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Patience & Persistence Pays Off Big For URI WR Ivory Frimpong

At Long Last, It’s Frimpong’s Time

Ivory Frimpong
Photo courtesy of URI Athletics


Ivory Frimpong had little choice but to bide his time. Such was the case when the wide receiver room at the University of Rhode Island was bursting at the seams with talent.

The days of taking a back seat to Aaron Parker, Isaiah Coulter, and Ahmere Dorsey have ceased to exist. No longer does Frimpong have to fight for his proverbial piece of the pie. The 6-foot-3 senior from Centreville, Va. continues to author his own personal redemption story – from supporting cast member to becoming a central figure in the Rams’ passing attack.



Statistically speaking, Frimpong continues to make the most out of spending a lot of time on the field. The turnaround can be traced back to the abbreviated three-game 2021 spring football season that included the first 100-yard receiving game of his URI career and team seasonal highs in both receptions (14) and yards (186). Three games into the current season, Frimpong once again finds himself sitting atop as the team leader in receptions (14) and yards (224).

At long last, it’s Frimpong’s time. Understandably, he’s determined to make the most of his featured role as a leading man in his final go-around in Kingston.

“It feels like I was doing what I was supposed to be doing. Everything is coming naturally,” said Frimpong.

Noted URI head coach Jim Fleming, “He’s a good testament to a relatively healthy program when you look at depth and Ivory waiting for his turn. I think it was a frustrating role for him because he’s a talented receiver in his own right. I’ve seen him relentlessly continue to improve on a year-in and year-out basis. He works extremely hard and is committed to being the best he can be. Now he’s in a feature role for us.”

Frimpong has been on the URI campus since 2017. He arrived the same time as Coulter and one year ahead of Dorsey. That same year, Parker was a sophomore.

For three seasons, Frimpong watched Parker and Coulter terrorize opposing defensive backs. In 2019, Dorsey emerged as a third spoke in the proverbial wheel. It was a potent trio that amassed 2,868 combined yards on 196 catches and 21 touchdowns.

Ivory Frimpong
Photo courtesy of URI Athletics

Wish to know who was the Rams’ fourth-leading receiver from 2019? Look no further than Frimpong. His season totals were modest – 122 yards on 14 catches – and would have been a solid one-game effort for any of the three URI receivers that happened to be ahead of him on the depth chart.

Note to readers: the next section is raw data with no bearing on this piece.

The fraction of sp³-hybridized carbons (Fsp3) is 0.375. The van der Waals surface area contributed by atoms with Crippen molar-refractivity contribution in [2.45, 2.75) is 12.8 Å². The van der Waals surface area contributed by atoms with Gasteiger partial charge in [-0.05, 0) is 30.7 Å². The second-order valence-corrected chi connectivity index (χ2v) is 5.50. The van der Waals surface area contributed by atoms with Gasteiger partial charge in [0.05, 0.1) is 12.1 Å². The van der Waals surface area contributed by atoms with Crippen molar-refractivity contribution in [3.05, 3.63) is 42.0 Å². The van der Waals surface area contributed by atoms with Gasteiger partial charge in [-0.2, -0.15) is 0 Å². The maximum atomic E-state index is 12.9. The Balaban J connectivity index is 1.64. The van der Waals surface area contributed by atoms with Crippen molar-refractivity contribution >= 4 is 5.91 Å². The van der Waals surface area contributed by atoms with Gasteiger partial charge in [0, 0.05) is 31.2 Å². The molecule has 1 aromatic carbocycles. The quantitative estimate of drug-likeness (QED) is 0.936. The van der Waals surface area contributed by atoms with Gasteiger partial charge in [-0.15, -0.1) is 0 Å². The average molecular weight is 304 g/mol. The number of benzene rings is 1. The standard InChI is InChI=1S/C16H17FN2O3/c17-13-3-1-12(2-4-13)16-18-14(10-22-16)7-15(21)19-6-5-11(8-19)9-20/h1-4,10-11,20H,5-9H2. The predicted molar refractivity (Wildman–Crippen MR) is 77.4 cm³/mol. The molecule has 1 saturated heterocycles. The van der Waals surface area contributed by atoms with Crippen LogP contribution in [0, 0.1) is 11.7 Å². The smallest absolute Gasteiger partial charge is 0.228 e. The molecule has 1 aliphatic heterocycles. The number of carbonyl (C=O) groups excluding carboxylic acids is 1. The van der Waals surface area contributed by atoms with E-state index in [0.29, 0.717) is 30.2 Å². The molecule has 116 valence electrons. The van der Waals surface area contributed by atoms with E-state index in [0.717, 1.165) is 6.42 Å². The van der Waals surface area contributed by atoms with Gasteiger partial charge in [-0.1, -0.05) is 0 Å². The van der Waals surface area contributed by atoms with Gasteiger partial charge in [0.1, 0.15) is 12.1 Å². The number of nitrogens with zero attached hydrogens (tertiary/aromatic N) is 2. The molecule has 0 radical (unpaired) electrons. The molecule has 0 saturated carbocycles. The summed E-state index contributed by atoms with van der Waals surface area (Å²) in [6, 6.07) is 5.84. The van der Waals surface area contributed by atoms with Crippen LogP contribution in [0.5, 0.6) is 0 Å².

“You want to play early in your career,” said Frimpong, “but seeing the guys there at the time, I was like ‘wow.’ It didn’t seem like a quote-on-quote FCS receiver group.”

Mind you, two of the players that helped make it next to impossible for Frimpong to contribute on even a semi-regular basis went on to experience life in the NFL. Coulter was selected by the Houston Texans in the fifth round of the 2020 draft. He’s currently on the Chicago Bears practice squad. Parker was signed to the Carolina Panthers practice squad after spending time on the Dallas Cowboys practice squad in 2020.






“To be able to watch them work and compete and being able to see the things they did daily, it motivated me for sure. It also humbled me in the sense that I was behind those guys … standing on the sidelines and cheering them on,” said Frimpong.

Understandably, Frimpong sought to be more of a factor. Life as a special teams contributor and part-time receiver was a narrative he sought to change.

“Patience was everything. I’m a big believer in God. He helped me through that point in time. Just stay down until it was time to come up,” said Frimpong. “When you’re not playing a lot, you’ve got to make sure you’re keeping those routines and habits. The real testament of a football player is how to act when you’re not succeeding … coming to work every day when you’re not the guy and not receiving applause when you’re walking into the locker room. What type of person are you going to be then?

“To be able to contribute to the team was something that was important to me,” he added.

Eventually, the gold mine of WR talent passed the baton after Parker, Coulter, and Dorsey departed following the 2019 season. Finally Frimpong could look forward to spending more time as a game-day contributor. The roadblocks that caused him to wait for his turn were no longer in URI’s fold.

“I’m not going to lie. There were times when I was like, ‘Man, I don’t want to come in today.’ I was feeling down, but that’s when you pick yourself up. I have no other option but to work. That’s what I would try to do,” said Frimpong, “but all those guys as well as [URI receivers coach Donovan Varner] helped pave the way for me.”

When COVID-19 hit, Frimpong passed the time by diving into other passions, namely podcasting and video editing. In June 2020, he coordinated a video on behalf of his URI teammates that addressed the Black Lives Matter movement.

“At that time, coaches were trying to bring these topics up to the team. One day we were on a Zoom call and asking what we could do to show our support,” said Frimpong.

Frimpong volunteered to collect soundbites and put them all together. The finished product was titled “Together We Stand” and featured on www.gorhody.com.

“That was an awesome experience,” said Frimpong, currently interning with the URI Sports Information Department and on track to graduate this December with a degree in communications. “To see my teammates come together as one was really cool.”